History Culminating

Events

Alliance System

1914

The alliance system was one of the main causes of World War One. The alliance system was made up of two groups, the Central Powers (Germany, Austria- Hungary, Italy (1914), and Turkey). Germany, Austria-Hungary, and Italy formed the Triple Alliance. In 1882, they signed a document that promised they would give each other military support in case of a war. The second group was the Allied powers (Russia, France, Great Britain, and the United States).

Assasination of Archduke Ferdinand

June 28, 1914

The trigger for the war was the July Crisis of 1914. This crisis triggered after the assassination of Archduke Franz Ferdinand of Austria, heir presumptive to the Austria- Hungarian throne. His wife Sophia’s and his assassination occurred on June 28, 1914 in Sarajevo capital of Austria-Hungary (now known as Bosnia) when they were shot dead by Gavrilo Princip. Princip was an ethnic Serb who had been supported by a nationalist organization in Serbia.

Canada enters War

August 4, 1914

Canada automatically enters First World War when Britain declares war on Germany because of allied forces.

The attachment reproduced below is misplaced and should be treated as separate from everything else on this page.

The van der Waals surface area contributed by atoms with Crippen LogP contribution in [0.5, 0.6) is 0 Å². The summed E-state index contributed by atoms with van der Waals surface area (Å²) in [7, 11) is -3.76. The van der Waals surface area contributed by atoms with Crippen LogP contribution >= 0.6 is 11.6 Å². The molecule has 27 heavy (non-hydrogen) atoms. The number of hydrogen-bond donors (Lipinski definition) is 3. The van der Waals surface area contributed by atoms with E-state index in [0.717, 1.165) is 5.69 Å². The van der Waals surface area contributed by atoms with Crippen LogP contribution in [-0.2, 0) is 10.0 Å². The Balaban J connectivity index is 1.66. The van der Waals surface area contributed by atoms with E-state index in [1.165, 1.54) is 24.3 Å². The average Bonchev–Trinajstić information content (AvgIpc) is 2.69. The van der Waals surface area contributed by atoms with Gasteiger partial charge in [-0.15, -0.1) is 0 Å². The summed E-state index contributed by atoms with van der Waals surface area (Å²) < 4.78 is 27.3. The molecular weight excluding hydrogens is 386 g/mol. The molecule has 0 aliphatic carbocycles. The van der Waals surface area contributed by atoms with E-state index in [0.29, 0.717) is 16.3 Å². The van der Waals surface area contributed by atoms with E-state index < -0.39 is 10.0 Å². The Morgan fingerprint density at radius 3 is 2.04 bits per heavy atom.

Battle of Vimy Ridge

April 9, 1917 - April 12, 1917

One of the greatest battles in Canadian history. For the first time in World War I (WWI), all four Canadian divisions fought on the same battlefield. They were led by Sir Arthur, William Currie, who was the first Canadian-appointed commander of the Canadian Corps.

Halifax Harbour

December 6, 1917

French munitions ship "Mont Blanc" catches fire and explodes, destroying in Halifax Harbour. This explosion killed 2000 people.

Treaty of Versailles

June 28, 1919

The Treaty of Versailles was the most important of the peace treaties that brought World War I to an end. The Treaty ended the state of war between Germany and the Allied Powers. It was signed on June 28, 1919, exactly five years after the assassination of Archduke Franz Ferdinand.

Persons Case

1928

Supreme Court of Canada rules that women are not "persons" who can be elected to public office.